History and Geography

Infection with H. capsulatum was first described in April 1906 by Samuel Darling (1906). From an autopsy of a laborer who died while working on the Panama Canal, he described a disseminated infection of the reticuloendothelial system caused by an organism that he believed was protozoan. Macrophages were filled with small organisms. Within a few years he reported two other similar cases. In 1913, H. da Rocha-Lima discussed the published photomicrographs of Darling's cases and speculated that the organism might be a fungus rather than a protozoan (Rocha-Lima 1913).

Another autopsy case was reported in Minnesota in 1926 by W. A. Riley and C. J. Watson (1926), who credited Darling with being the first to describe the infection in 1906. Later, however, there was some confusion as to whether a case report of R. P. Strong (1906) from the Philippines in January 1906 had described histoplasmosis first. But in a personal letter many years later, Strong stated his belief that the case he had described was not histoplasmosis, but rather a rare human infection with Cryptococcus farciminosus, the cause of farcy in horses (Parsons and Zarafonetis 1945). Thus credit for the first case description remains with Darling, who recognized that the disease was previously undescribed and who named the organism and the illness.

After Riley and Watson's paper, scattered autopsy reports of similar cases followed, mostly from the central United States. Then in 1934, the first pre-mortem diagnosis of such a patient was made by finding the characteristic intracellular organisms on a peripheral blood smear (Dodd and Tompkins 1934). W. A. DeMonbreun (1934) isolated the infectious agent, proved that it was a fungus, and demonstrated its thermal dimorphism.

In January 1945, R. J. Parsons and C. J. Zarafonetis (1945) reported 7 cases, reviewed 71 previous cases, and concluded that histoplasmosis was a rare systemic infection that was nearly always fatal. However, in the same year, A. Christie and J. C. Peterson (1945) and also C. E. Palmer (1945), using antigen derived from the first isolate, demonstrated that great numbers of asymptomatic persons in the central United States had been infected with the fungus. Furthermore, they showed that almost all tuberculin-negative persons with calcifications on chest roentgenogram had positive histoplasmin skin tests. Quickly the endemic area was mapped and fungus was isolated from soil in areas with high skin-test positivity. The new conclusion was that histoplasmosis is very common and almost invariably benign and self-limited. The fatal cases were rare and exceptional.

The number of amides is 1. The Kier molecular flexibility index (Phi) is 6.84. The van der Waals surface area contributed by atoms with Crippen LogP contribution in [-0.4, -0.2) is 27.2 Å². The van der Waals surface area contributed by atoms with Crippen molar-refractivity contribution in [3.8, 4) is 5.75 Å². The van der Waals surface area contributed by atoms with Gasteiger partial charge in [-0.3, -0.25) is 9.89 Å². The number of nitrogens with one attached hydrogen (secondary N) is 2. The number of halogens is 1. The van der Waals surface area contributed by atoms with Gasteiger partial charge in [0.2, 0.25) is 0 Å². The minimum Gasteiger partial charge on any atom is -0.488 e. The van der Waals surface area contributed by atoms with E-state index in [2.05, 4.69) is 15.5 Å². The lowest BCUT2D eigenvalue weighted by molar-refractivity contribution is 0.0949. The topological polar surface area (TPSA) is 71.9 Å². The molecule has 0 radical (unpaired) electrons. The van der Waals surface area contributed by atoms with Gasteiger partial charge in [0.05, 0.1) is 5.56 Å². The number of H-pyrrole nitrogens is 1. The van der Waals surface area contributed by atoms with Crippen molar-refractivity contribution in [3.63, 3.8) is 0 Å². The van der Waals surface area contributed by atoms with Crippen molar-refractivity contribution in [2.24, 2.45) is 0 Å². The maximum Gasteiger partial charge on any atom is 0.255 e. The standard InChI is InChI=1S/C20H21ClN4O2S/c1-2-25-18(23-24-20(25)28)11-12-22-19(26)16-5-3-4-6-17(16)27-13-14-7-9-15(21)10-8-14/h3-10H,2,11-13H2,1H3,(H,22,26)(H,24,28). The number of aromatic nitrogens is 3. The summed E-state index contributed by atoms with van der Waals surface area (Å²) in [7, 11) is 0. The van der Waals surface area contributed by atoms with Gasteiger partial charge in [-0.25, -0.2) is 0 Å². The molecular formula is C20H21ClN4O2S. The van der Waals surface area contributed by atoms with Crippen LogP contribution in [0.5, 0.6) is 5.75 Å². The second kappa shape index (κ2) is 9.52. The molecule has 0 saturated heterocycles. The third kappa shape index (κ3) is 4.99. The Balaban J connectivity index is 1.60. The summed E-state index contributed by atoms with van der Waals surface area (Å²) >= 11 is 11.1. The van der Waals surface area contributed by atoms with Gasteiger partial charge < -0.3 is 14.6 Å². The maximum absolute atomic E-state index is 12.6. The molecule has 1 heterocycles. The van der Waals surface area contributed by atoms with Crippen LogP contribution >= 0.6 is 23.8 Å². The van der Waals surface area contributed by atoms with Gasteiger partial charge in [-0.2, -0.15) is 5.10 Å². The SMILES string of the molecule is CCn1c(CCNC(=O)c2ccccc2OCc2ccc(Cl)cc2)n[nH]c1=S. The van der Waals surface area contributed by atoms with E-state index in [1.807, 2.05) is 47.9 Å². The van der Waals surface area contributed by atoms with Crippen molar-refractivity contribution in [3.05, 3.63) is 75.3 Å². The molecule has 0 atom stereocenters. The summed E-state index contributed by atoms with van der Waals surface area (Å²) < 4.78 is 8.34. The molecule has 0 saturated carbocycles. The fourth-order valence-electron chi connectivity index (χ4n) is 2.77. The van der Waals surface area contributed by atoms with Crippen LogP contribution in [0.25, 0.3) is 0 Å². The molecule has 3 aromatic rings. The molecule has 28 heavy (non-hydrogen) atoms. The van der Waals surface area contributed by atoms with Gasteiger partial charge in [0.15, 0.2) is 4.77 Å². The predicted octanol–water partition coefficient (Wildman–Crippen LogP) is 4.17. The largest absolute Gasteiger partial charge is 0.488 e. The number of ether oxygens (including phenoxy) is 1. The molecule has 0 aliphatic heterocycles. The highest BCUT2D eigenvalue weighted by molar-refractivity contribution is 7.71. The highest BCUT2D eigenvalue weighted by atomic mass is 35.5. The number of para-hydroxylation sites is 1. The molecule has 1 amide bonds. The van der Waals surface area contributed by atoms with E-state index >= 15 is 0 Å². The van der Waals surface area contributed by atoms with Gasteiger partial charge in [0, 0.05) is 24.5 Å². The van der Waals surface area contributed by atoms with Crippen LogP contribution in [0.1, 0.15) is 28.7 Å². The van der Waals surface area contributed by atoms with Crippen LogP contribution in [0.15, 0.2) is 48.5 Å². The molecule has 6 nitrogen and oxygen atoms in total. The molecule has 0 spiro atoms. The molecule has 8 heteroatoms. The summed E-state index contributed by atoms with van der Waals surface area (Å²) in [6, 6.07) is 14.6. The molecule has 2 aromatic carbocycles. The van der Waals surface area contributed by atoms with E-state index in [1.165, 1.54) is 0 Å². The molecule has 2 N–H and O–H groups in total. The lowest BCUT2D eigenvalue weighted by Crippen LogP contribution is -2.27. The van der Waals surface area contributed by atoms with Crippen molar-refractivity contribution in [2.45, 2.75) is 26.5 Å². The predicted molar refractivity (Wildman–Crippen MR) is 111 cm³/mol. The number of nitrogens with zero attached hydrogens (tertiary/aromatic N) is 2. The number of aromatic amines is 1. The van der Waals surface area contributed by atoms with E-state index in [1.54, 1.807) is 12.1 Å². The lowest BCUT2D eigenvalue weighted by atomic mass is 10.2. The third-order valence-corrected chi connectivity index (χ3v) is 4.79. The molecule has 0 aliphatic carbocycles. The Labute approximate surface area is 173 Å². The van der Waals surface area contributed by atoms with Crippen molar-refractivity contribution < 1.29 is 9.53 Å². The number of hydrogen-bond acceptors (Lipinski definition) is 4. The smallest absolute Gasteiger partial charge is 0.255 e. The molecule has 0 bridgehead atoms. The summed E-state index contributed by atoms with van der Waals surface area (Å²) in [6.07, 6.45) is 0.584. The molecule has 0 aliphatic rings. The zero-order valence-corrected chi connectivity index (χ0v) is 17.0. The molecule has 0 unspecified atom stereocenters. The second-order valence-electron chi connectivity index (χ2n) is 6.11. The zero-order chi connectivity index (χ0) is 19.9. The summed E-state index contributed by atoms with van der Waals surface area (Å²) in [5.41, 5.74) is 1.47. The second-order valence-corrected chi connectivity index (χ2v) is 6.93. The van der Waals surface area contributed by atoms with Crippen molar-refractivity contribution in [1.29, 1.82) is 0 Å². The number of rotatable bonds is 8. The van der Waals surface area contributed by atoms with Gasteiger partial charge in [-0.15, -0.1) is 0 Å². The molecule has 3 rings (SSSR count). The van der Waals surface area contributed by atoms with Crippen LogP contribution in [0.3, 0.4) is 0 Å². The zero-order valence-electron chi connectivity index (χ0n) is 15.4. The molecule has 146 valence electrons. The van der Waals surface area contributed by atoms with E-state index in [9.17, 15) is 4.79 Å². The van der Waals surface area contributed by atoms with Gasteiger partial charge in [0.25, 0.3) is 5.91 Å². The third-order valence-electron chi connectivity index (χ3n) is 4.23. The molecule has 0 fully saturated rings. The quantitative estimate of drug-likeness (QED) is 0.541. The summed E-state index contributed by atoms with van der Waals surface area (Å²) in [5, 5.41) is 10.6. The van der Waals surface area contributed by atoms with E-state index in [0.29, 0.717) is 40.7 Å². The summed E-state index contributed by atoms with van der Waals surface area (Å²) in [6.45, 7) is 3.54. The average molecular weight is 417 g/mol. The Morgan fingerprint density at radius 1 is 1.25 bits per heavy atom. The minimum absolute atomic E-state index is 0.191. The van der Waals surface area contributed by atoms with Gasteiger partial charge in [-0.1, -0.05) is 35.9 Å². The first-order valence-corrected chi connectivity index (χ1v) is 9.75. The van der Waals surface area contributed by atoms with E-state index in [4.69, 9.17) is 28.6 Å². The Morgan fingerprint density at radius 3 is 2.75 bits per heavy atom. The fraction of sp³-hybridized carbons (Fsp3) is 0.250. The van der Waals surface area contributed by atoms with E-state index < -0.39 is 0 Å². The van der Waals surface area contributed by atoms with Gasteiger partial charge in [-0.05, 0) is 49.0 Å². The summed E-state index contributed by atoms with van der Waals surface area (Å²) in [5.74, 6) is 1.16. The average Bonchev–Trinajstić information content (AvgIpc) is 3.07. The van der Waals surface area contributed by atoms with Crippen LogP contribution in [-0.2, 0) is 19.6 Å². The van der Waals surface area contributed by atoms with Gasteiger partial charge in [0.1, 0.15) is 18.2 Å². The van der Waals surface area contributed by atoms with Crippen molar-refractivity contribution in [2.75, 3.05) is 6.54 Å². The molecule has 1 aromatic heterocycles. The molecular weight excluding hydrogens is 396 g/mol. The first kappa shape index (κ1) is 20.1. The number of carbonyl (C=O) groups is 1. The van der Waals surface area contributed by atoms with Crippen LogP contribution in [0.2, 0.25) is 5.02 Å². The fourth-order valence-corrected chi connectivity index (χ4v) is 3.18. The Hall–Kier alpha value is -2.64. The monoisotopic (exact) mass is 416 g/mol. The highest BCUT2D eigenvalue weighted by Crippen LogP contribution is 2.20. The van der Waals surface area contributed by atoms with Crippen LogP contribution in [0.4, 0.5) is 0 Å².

Most of the skin-test reactors in the early surveys had had asymptomatic or minimally symptomatic nonspecific infections. The retrospective discovery of a highly symptomatic but also self-limited form of primary histoplasmosis soon followed. Small groups of patients exposed to high concentrations of organisms, often in closed spaces, had been verified as victims of epidemics of an unknown but relatively severe acute pulmonary illness. An epidemiological investigation of one such outbreak, which occurred in 1944 and was reported 3 years later (Cain et al. 1947), demonstrated convincingly that H. capsulatum had been the offending agent.

Upper-lobe cavitary histoplasmosis resembling tuberculosis was first described in Missouri in 1956 by M. L. Furculow and C. A. Brasher among sanitorium patients being treated for tuberculosis. The mechanism of infection was most likely progressive primary infection in an abnormal lung, and not reactivation (Goodwin et al. 1976).

In 1955, the isolation of amphotericin B was described by W. Gold and colleagues, and within a few years the drug was available for treatment of a wide variety of fungal infections. This drug, despite some toxicity, proved highly effective for histoplasmosis and remains the agent to which newer alternatives must be compared. Ketoconazole, a nontoxic oral imidazole, arrived in the 1980s. It is not as effective as amphotericin B but is reasonable therapy for mild to moderately ill patients with chronic cavitary disease and indolent forms of disseminated disease.

With the increase in the use of glucocorticoids and cytotoxic drugs for malignant and nonmalignant diseases, disseminated histoplasmosis assumed increasing importance (Davies, Khan, and Sarosi 1978; Kaufman et al. 1978). Endogenous reactivation was suspected as a mechanism in some cases because the illness presented as a nonspecific febrile illness. Treatment with amphotericin B was very effective if the diagnosis was made quickly and if the patient had some degree of cell-mediated immune response.

Finally, as previously noted, AIDS brought a new level of suppression of the cell-mediated immune system. The concept of endogenous reactivation received further support, for, unlike other immunosuppressed patients, even those AIDS patients who respond to treatment are not cured but require long-term suppressive therapy to prevent relapse of infection (Johnson et al. 1986).

Scott F. Davies

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